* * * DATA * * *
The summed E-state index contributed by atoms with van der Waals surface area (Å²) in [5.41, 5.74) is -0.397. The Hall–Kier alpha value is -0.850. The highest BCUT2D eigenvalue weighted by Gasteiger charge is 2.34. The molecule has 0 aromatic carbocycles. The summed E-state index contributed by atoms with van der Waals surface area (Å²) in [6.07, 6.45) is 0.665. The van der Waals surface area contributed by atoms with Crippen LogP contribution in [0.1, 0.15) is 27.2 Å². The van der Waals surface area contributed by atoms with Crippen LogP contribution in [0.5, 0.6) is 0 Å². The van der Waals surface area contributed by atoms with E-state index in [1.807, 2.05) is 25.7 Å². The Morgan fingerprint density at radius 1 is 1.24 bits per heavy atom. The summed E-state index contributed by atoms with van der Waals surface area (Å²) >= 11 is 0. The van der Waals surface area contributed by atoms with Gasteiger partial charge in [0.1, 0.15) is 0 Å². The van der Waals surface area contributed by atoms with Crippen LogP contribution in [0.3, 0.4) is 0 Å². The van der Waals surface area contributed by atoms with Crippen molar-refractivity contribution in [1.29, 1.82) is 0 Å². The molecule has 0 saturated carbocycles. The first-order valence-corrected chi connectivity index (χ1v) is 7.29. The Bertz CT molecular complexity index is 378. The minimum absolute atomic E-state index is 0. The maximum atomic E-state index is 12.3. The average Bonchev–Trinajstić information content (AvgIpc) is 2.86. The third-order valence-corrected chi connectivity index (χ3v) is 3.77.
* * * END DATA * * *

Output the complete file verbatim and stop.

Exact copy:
The summed E-state index contributed by atoms with van der Waals surface area (Å²) in [5.41, 5.74) is -0.397. The Hall–Kier alpha value is -0.850. The highest BCUT2D eigenvalue weighted by Gasteiger charge is 2.34. The molecule has 0 aromatic carbocycles. The summed E-state index contributed by atoms with van der Waals surface area (Å²) in [6.07, 6.45) is 0.665. The van der Waals surface area contributed by atoms with Crippen LogP contribution in [0.1, 0.15) is 27.2 Å². The van der Waals surface area contributed by atoms with Crippen LogP contribution in [0.5, 0.6) is 0 Å². The van der Waals surface area contributed by atoms with E-state index in [1.807, 2.05) is 25.7 Å². The Morgan fingerprint density at radius 1 is 1.24 bits per heavy atom. The summed E-state index contributed by atoms with van der Waals surface area (Å²) >= 11 is 0. The van der Waals surface area contributed by atoms with Gasteiger partial charge in [0.1, 0.15) is 0 Å². The van der Waals surface area contributed by atoms with Crippen LogP contribution in [0.3, 0.4) is 0 Å². The van der Waals surface area contributed by atoms with Crippen molar-refractivity contribution in [1.29, 1.82) is 0 Å². The molecule has 0 saturated carbocycles. The first-order valence-corrected chi connectivity index (χ1v) is 7.29. The Bertz CT molecular complexity index is 378. The minimum absolute atomic E-state index is 0. The maximum atomic E-state index is 12.3. The average Bonchev–Trinajstić information content (AvgIpc) is 2.86. The third-order valence-corrected chi connectivity index (χ3v) is 3.77.